Nine months ago, Hal Robson-Kanu decided he was Johan Cruyff and the world was never quite the same again. Wales qualified for the semi-finals of Euro 2016 with a sensational 3-1 win over Belgium then ranked as number two in the world. The night began with Wales falling behind, but ended with Chris Coleman decreeing:
Dream. Don't be afraid to have dreams. If you're not afraid to dream, if you're not afraid to work hard, and if you're not afraid to fail...
The Welsh odyssey in France has since been turned into a movie, entitled Don't Take Me Home. (That has since been skewered by Jon Walters as an attempt to falsely portray Wales as underdogs).
Deprived of the suspended Aaron Ramsey, Wales ultimately went out to Portugal in the semi-finals of the competition, with the memories given clarity as silverware receded from view.
Those memories are, of course, still fresh, but Wales have made a very sluggish start to qualifying this campaign. They've picked up six points from four games thus far, games characterised by Wales tossing away leads: they did it twice away to Austria, and twice in home games with Serbia and Georgia.
So indifferent has their form been that John Giles has been sufficiently emboldened to quite fancy Ireland's chances in tonight's game at the Aviva, despite Ireland's raft of injuries.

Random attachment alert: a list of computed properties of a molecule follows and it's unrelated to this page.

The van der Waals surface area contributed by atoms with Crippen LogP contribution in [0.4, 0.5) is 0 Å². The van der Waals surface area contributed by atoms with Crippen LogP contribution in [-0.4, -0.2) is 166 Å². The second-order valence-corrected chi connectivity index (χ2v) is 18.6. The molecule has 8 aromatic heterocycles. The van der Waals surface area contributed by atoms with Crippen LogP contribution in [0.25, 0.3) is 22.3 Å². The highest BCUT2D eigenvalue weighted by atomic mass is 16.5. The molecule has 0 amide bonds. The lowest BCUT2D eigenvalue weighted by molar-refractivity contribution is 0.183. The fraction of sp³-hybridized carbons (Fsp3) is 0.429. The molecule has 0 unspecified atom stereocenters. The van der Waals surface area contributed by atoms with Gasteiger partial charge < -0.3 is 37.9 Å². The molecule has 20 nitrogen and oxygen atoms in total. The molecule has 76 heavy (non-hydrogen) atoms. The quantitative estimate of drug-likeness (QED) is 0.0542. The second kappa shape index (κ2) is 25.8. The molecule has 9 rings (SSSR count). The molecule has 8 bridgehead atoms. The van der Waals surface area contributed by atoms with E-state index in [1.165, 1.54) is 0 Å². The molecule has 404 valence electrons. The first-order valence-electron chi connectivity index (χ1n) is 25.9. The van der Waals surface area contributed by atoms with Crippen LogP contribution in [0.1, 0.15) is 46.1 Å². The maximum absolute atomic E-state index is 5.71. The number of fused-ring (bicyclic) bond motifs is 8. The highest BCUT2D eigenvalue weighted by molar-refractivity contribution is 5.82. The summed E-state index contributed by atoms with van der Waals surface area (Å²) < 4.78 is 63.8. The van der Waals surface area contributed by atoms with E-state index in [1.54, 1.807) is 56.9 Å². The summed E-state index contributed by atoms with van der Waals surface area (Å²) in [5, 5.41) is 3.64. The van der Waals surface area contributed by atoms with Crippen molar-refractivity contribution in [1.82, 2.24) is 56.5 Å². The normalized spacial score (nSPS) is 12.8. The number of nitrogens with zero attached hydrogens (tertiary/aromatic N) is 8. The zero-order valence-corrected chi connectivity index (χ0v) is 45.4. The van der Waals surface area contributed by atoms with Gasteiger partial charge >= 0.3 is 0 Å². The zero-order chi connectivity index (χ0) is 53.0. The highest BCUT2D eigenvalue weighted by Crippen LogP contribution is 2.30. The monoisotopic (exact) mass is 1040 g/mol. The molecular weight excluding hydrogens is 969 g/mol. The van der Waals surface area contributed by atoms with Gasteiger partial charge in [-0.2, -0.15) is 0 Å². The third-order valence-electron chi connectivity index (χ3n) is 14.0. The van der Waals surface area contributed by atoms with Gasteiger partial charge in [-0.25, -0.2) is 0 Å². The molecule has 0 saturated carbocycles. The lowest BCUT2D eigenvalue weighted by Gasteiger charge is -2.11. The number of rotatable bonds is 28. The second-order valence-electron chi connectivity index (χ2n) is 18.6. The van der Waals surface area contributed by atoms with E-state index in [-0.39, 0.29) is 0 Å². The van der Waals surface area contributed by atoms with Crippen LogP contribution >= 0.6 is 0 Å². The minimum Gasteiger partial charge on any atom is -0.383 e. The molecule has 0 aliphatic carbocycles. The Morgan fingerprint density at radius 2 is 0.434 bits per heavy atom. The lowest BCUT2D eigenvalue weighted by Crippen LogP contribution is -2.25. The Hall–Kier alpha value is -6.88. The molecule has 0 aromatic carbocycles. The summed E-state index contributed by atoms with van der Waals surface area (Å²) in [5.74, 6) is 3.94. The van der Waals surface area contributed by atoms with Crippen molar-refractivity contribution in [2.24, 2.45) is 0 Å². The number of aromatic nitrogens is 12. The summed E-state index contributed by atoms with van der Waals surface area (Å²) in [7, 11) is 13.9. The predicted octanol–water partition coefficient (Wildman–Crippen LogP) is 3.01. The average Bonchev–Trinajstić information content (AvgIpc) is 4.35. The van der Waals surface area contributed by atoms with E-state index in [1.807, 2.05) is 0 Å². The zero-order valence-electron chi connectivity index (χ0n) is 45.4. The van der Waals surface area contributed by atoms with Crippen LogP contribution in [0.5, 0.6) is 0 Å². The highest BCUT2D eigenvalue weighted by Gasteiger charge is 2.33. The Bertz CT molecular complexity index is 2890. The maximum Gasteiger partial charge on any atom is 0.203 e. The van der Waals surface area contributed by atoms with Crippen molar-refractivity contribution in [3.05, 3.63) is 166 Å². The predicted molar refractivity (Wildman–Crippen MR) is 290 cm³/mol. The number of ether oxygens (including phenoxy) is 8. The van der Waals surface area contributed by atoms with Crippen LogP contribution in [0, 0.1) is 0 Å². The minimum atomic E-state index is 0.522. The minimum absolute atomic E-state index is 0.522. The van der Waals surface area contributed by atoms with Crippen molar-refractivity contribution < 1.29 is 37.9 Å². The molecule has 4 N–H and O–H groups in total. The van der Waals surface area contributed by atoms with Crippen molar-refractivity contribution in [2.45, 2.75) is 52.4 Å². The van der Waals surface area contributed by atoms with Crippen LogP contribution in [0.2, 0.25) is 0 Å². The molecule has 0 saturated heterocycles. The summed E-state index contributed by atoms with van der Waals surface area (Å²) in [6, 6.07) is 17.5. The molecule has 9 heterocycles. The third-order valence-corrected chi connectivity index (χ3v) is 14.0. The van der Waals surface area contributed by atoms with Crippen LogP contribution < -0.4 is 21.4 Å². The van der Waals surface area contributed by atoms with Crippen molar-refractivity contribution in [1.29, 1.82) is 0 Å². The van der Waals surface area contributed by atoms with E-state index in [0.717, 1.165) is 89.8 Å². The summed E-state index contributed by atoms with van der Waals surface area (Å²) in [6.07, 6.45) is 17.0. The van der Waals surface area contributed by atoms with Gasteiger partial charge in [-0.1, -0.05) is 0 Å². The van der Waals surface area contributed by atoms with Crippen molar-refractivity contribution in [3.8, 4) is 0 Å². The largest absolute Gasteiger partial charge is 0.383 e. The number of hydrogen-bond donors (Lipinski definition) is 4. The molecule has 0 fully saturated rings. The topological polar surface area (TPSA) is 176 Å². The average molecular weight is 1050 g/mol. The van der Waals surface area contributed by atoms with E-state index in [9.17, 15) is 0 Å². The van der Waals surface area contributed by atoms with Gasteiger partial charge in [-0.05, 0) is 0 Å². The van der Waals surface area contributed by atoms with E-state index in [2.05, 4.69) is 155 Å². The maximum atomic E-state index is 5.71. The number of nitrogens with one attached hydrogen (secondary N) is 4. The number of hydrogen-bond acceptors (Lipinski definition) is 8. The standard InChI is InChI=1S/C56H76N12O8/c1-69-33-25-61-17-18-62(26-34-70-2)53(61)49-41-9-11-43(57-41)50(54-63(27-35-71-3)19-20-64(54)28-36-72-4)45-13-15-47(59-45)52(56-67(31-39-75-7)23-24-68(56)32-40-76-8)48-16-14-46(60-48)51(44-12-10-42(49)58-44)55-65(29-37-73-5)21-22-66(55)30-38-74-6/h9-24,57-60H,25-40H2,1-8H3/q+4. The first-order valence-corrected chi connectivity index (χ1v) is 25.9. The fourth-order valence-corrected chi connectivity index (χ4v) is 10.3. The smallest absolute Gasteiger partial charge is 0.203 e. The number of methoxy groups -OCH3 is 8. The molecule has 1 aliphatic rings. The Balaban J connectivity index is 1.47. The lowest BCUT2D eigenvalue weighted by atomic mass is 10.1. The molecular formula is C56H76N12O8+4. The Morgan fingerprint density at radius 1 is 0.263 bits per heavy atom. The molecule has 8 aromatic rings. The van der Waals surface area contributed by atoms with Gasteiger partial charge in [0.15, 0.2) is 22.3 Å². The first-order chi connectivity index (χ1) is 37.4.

Wales, however, have another reason to be optimistic: namely their own lack of injuries. Joe Ledley was their only slight doubt coming into the game, as his wife is on the verge of going into labour with their third child (conveniently nine months after Wales' 3-0 win against Russia in the Euros, but we digress) but it now looks as if he is free to play tonight, meaning that, for the first time since that win against Belgium, Wales are able to field the same starting team.
Up to now, Aaron Ramsey has been missing in action, with Andy King of Leicester City the deputy. And despite Robson-Kanu's contorting magic against the Belgians, Sam Vokes has frequently been preferred as Gareth Bale's partner up front.
But with Ramsey available, we may see Coleman revert to the formation that worked so well against the Belgians. If we do, they'll be packing midfield in a 3-5-2 with some serious ball-playing ability. Here's how we expect that line-up to look.
Wayne Hennessy of Crystal Palace will be in goal, behind Villa's James Chester and Tottenham's Ben Davies, with Everton's Ashley Williams in the centre of a three-man defence. Chris Gunter and Neil Taylor as wing-backs, flanking an impressive midfield of Aaron Ramsey and Joes Allen and Ledley.
This leaves either Sam Vokes or Robson-Kanu ahead of *gulps* Bale.
If Ireland win tonight, they'll have beaten the real Wales. But then again, better teams than Wales have been beaten in Dublin in recent years.